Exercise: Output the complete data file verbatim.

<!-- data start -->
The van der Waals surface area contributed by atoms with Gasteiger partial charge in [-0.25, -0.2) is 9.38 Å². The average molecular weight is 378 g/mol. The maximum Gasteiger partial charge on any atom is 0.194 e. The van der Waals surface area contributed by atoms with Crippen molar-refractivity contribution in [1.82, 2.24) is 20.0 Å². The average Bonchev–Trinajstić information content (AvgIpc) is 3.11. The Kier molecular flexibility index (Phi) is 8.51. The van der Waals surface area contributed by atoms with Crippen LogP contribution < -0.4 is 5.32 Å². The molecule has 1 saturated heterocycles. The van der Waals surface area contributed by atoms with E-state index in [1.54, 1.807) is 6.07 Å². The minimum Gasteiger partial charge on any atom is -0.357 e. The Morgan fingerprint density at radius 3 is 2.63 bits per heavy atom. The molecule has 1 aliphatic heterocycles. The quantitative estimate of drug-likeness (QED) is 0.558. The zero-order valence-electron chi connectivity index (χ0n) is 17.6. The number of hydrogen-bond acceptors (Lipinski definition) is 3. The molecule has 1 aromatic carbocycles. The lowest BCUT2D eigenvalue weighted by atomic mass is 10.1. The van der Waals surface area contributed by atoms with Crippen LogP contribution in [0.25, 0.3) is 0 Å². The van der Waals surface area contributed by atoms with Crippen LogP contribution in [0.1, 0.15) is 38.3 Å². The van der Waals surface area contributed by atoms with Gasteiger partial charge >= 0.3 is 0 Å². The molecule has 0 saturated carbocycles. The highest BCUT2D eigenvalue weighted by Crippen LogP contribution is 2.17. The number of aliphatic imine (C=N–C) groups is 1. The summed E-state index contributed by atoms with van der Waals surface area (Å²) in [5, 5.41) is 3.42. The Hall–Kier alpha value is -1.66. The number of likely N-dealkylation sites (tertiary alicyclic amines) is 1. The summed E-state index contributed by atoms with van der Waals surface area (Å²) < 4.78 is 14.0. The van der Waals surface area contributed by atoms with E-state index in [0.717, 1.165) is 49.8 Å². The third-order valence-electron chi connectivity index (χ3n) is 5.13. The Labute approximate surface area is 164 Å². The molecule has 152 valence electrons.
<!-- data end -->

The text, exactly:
The van der Waals surface area contributed by atoms with Gasteiger partial charge in [-0.25, -0.2) is 9.38 Å². The average molecular weight is 378 g/mol. The maximum Gasteiger partial charge on any atom is 0.194 e. The van der Waals surface area contributed by atoms with Crippen molar-refractivity contribution in [1.82, 2.24) is 20.0 Å². The average Bonchev–Trinajstić information content (AvgIpc) is 3.11. The Kier molecular flexibility index (Phi) is 8.51. The van der Waals surface area contributed by atoms with Crippen LogP contribution < -0.4 is 5.32 Å². The molecule has 1 saturated heterocycles. The van der Waals surface area contributed by atoms with E-state index in [1.54, 1.807) is 6.07 Å². The minimum Gasteiger partial charge on any atom is -0.357 e. The Morgan fingerprint density at radius 3 is 2.63 bits per heavy atom. The molecule has 1 aliphatic heterocycles. The quantitative estimate of drug-likeness (QED) is 0.558. The zero-order valence-electron chi connectivity index (χ0n) is 17.6. The number of hydrogen-bond acceptors (Lipinski definition) is 3. The molecule has 1 aromatic carbocycles. The lowest BCUT2D eigenvalue weighted by atomic mass is 10.1. The van der Waals surface area contributed by atoms with Crippen LogP contribution in [0.25, 0.3) is 0 Å². The van der Waals surface area contributed by atoms with Crippen LogP contribution in [0.1, 0.15) is 38.3 Å². The van der Waals surface area contributed by atoms with Gasteiger partial charge >= 0.3 is 0 Å². The molecule has 0 saturated carbocycles. The highest BCUT2D eigenvalue weighted by Crippen LogP contribution is 2.17. The number of aliphatic imine (C=N–C) groups is 1. The summed E-state index contributed by atoms with van der Waals surface area (Å²) in [5, 5.41) is 3.42. The Hall–Kier alpha value is -1.66. The number of likely N-dealkylation sites (tertiary alicyclic amines) is 1. The summed E-state index contributed by atoms with van der Waals surface area (Å²) < 4.78 is 14.0. The van der Waals surface area contributed by atoms with E-state index in [0.717, 1.165) is 49.8 Å². The third-order valence-electron chi connectivity index (χ3n) is 5.13. The Labute approximate surface area is 164 Å². The molecule has 152 valence electrons.